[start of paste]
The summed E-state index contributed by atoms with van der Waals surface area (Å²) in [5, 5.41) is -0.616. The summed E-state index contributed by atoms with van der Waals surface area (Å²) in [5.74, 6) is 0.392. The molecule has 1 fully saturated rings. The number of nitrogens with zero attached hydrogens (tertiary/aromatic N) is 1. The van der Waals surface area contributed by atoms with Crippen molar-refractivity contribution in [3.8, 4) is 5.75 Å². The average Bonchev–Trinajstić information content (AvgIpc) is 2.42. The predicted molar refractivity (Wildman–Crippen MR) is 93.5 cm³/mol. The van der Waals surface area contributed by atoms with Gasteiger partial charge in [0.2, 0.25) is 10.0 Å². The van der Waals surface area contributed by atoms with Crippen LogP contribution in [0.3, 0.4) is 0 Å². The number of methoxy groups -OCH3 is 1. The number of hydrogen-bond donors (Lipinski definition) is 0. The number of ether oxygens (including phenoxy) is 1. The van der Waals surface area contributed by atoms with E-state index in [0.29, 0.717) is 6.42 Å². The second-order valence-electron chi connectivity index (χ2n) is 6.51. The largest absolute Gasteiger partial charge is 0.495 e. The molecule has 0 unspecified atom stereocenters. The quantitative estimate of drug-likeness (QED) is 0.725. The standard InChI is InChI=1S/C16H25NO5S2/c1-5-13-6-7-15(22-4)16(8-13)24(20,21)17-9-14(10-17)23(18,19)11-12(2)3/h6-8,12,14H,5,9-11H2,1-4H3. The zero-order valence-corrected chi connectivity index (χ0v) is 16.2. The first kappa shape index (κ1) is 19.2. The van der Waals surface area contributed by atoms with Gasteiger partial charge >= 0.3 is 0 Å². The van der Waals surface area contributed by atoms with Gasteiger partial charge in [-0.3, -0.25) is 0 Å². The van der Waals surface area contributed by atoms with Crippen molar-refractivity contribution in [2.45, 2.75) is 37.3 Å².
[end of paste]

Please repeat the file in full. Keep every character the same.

The summed E-state index contributed by atoms with van der Waals surface area (Å²) in [5, 5.41) is -0.616. The summed E-state index contributed by atoms with van der Waals surface area (Å²) in [5.74, 6) is 0.392. The molecule has 1 fully saturated rings. The number of nitrogens with zero attached hydrogens (tertiary/aromatic N) is 1. The van der Waals surface area contributed by atoms with Crippen molar-refractivity contribution in [3.8, 4) is 5.75 Å². The average Bonchev–Trinajstić information content (AvgIpc) is 2.42. The predicted molar refractivity (Wildman–Crippen MR) is 93.5 cm³/mol. The van der Waals surface area contributed by atoms with Gasteiger partial charge in [0.2, 0.25) is 10.0 Å². The van der Waals surface area contributed by atoms with Crippen LogP contribution in [0.3, 0.4) is 0 Å². The number of methoxy groups -OCH3 is 1. The number of hydrogen-bond donors (Lipinski definition) is 0. The number of ether oxygens (including phenoxy) is 1. The van der Waals surface area contributed by atoms with E-state index in [0.29, 0.717) is 6.42 Å². The second-order valence-electron chi connectivity index (χ2n) is 6.51. The largest absolute Gasteiger partial charge is 0.495 e. The molecule has 0 unspecified atom stereocenters. The quantitative estimate of drug-likeness (QED) is 0.725. The standard InChI is InChI=1S/C16H25NO5S2/c1-5-13-6-7-15(22-4)16(8-13)24(20,21)17-9-14(10-17)23(18,19)11-12(2)3/h6-8,12,14H,5,9-11H2,1-4H3. The zero-order valence-corrected chi connectivity index (χ0v) is 16.2. The first kappa shape index (κ1) is 19.2. The van der Waals surface area contributed by atoms with Gasteiger partial charge >= 0.3 is 0 Å². The van der Waals surface area contributed by atoms with Gasteiger partial charge in [-0.3, -0.25) is 0 Å². The van der Waals surface area contributed by atoms with Crippen molar-refractivity contribution in [2.45, 2.75) is 37.3 Å².